Money For Nothing? Big Payroll MLB Teams Coming Up Short In Wins Column
For the last decade in MLB, the "relationship between payroll and wins is almost nonexistent," according to Brian MacPherson of the PROVIDENCE JOURNAL. Teams that once could "acquire the game’s best players through the depth of their pocketbooks now find themselves with diminishing opportunities to spend their money in ways that will help them win games." Based on Opening Day payrolls and win totals in the last 10 years, the "correlation between a team’s payroll and its win total has plummeted." What was a "strong relationship in the mid-2000s has fallen precipitously, particularly in the last three seasons." Of the teams with the five highest payrolls, only the Dodgers would "make the playoffs if the season ended today." Five of the eight teams "now in position to make the playoffs" have payrolls ranked 15th or lower: the Orioles (15th), Brewers (16th), Mariners (18th), Royals (19th) and A's (25th). Young players now are the game’s "premium currency -- and money means little when it comes to obtaining young players" (PROVIDENCE JOURNAL, 8/26).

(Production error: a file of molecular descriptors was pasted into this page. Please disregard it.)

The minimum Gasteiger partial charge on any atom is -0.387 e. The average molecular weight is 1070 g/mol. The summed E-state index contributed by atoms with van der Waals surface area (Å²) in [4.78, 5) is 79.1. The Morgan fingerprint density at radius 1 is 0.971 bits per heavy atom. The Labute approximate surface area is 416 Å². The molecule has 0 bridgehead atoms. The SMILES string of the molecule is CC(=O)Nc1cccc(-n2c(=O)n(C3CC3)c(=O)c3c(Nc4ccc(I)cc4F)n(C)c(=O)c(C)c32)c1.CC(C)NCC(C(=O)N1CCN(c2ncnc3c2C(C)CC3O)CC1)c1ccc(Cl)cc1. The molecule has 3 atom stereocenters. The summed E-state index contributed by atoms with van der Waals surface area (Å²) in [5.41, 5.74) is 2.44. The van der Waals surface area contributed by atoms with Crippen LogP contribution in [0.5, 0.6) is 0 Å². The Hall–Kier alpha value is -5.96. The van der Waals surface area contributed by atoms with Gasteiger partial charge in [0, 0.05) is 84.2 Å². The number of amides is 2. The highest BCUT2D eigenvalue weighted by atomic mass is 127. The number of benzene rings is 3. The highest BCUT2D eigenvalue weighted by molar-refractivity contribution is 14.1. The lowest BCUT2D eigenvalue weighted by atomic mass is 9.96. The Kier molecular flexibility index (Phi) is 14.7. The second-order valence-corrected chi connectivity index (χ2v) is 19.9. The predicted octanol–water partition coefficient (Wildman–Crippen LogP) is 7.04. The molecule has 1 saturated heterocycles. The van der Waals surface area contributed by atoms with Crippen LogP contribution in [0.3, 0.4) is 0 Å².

THE GOOD OLD DAYS? In Philadelphia, Sam Donnellon notes MLB attendance is "down by nearly 400,000 from a year ago," and 16 of 30 teams "have experienced attendance declines." Donnellon: "I wonder whether a secret ballot of Phillies fans wouldn't produce a landslide preference for the 2007 summer, or the summer of '93, when a six-run lead wasn't enough, and a six-run deficit didn't automatically start all car engines." Donnellon: "It's not just chicks who love the long ball. We all do. Big kids, little kids, mommies and daddies all go to games hoping to see balls bouncing off and over the wall, a slugfest preferably, but a home-team blowout would be fine, too." There is "no doubt, the game is cleaner today than it was a decade ago." But it just "doesn't seem as exciting." At least for the "casual fans who move the attendance meters of major league parks" (PHILADELPHIA DAILY NEWS, 8/26).